Overall result is a chicken with a slightly sweet flavor as an undercurrent of the pepper and garlic. VERY good. And probably most popular way to have chicken in this household.
Again--- all that butter--- if you are concerned about so much cholestrol you may want to go another route.. I use butter because it acts as a good glue for the spices and gives the chicken a richer flavor.
Roasted Pumpkin seed recipe
Cara and I made these tonight and they turned good, she really enjoyed them :) Granted they are salt-loaded and so not exactly *healthy*, but still better than candy I think.
We essentially just embellished on a standard way to cook them
Soak seeds in salted water over night (our part)
oil a flat cookie pan (we used canola oil since we were out of olive oil)
spread the seeds in a single layer on pan stir them up to coat in oil
sprinkle liberally with garlic salt (our part)
put in 325 degree F oven for approximately 20 minutes
they will get nice dark brown
take them out. They cool very fast so can be eaten right away.
My dad and daughter were both surprised that they tasted just as good eating shells and all (my dad habitually has shelled them like sunflower seeds) the way that I prefer to eat them.
Sadly I have to go easy on this yummy treat since like nuts, I can't digest these very well either with is rather uncomfortable *le sigh*
|Wednesday, October 24th, 2007|
Geia sas. I just wrote to a few places to promote this community, so hopefully, we'll get more people soon. If you're a new member, please write a little bit about yourself and/or one of your related interests so we can get a discussion going. Also, feel free to promote this community in all appropriate places. That said, happy blogging!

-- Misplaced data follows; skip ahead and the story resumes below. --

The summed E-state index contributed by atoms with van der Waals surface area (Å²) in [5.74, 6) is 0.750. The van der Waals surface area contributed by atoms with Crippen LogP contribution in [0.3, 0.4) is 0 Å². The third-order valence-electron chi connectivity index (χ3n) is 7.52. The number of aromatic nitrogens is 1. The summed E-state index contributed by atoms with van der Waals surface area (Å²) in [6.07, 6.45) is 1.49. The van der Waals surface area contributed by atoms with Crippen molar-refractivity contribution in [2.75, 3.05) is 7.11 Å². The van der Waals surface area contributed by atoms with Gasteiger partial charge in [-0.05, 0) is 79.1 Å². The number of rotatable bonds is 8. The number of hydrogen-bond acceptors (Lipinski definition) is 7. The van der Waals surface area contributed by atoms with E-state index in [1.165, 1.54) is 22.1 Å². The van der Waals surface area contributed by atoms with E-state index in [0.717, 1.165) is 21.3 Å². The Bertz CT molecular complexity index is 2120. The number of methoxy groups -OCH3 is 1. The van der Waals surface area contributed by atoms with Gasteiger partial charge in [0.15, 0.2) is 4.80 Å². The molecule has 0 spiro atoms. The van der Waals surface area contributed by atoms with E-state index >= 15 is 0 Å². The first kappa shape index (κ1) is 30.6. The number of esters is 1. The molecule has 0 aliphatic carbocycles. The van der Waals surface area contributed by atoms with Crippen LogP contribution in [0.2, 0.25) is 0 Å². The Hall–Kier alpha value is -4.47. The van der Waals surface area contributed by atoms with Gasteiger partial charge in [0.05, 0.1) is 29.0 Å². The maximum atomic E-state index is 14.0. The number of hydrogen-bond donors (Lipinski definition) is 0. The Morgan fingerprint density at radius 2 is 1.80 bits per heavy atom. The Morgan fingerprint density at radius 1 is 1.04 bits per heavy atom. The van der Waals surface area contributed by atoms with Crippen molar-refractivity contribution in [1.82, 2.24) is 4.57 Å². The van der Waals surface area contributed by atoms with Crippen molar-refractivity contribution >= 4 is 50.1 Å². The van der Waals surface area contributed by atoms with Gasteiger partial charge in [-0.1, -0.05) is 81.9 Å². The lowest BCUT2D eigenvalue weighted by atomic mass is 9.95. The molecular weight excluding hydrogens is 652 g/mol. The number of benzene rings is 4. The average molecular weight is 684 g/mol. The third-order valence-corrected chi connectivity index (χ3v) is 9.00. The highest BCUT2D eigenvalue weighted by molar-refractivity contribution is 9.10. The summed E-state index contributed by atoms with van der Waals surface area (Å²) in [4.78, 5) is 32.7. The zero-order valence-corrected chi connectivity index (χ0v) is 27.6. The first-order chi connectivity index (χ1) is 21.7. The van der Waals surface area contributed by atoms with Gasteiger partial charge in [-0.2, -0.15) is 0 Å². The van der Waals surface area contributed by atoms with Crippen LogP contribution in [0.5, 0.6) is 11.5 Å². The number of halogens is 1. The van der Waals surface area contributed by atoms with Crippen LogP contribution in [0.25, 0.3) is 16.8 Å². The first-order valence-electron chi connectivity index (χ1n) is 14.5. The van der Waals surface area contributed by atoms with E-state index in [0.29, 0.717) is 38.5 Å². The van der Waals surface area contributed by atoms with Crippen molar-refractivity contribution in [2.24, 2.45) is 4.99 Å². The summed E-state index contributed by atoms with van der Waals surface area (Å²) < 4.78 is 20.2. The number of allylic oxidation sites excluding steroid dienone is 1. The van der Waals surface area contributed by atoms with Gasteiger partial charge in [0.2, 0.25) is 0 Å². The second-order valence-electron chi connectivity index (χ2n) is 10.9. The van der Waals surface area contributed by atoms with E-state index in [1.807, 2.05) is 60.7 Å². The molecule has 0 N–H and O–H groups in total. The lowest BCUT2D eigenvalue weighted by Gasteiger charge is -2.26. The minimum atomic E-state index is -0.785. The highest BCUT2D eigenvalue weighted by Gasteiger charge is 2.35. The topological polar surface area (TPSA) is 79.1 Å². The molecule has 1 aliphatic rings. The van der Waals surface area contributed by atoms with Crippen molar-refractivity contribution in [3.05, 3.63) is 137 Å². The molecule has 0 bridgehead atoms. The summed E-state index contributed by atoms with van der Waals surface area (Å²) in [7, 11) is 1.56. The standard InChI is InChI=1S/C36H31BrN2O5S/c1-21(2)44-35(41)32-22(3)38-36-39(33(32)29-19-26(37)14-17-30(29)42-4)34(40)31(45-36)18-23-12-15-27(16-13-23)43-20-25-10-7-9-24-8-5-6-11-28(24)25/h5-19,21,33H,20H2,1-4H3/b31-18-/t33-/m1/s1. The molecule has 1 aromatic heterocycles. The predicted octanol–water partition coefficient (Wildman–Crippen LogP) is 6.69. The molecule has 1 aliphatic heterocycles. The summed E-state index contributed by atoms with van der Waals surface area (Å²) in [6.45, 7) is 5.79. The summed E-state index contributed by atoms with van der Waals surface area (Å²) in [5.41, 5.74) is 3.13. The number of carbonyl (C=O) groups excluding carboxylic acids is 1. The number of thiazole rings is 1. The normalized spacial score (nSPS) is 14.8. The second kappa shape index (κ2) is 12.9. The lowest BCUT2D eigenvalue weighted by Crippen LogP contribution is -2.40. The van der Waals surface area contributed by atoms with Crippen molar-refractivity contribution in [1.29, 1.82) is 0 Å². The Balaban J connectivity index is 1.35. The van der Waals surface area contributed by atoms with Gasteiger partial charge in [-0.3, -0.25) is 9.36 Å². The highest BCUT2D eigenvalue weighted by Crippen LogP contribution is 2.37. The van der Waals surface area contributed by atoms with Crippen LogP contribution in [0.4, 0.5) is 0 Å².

|Sunday, May 20th, 2007|
Delicious Greek Snack
As all of you know, I went to The Greek Store in Kennilworth awhile ago to pick up some goodies. Well, they have this feta there that is beyond incredible. I've never tasted anything like it in my life! It's Imported Greek Feta from the Barrel. So today, I decided to try an experiment, and the results were good enough to post here. They were so good that I made a couple. Some of you may already do this, but if not, have fun.
Delicious Greek Snack
2 rusks (or as desired)
some Greek Feta from the Barrel (Do not use nonGreek feta)
oregano (preferably Greek)
a microwavable plate
lid for plate (optional)
a microwave oven
1. Slice the feta into strips or crumble it into smaller pieces. This depends on how soft you want the rusks to be. If you want them to be harder, crumble it. If the cheese is larger, it will take longer to cook.
2. Place rusks on microwavable plate.
3. Place feta on rusks. Make sure it's evenly spread so that it won't clump or come off the side.
4. Season with a little Greek oregano and garlic powder. Be sure not to add too much. These are powerful and a little goes a long way. You could probably add olive oil if you wish.
5. Place in microwave and top with lid if desired. Let cook until the cheese has melted smoothly over the rusks.
6. Remove from microwave. Eat while still hot.
7. Top it off with a frappe or an Amita juice. These are great drinks for the summer.
|Wednesday, May 9th, 2007|
Ok, so tomorrow is the anniversary of the birth of Markos Vamvakaris, and every year, I try to do something in his honour. I'm wondering if anyone has any simple recipes from Syros, since that's where he was born and Piraeus probably has way too many recipes. Since it's a port, I don't even know if they have specific ones, though I know the language is definitely local. But that's another topic for another time. So any ideas other than some coffee and a cig and some bouzouki/baglama practise? lol Thanks.
|Thursday, May 3rd, 2007|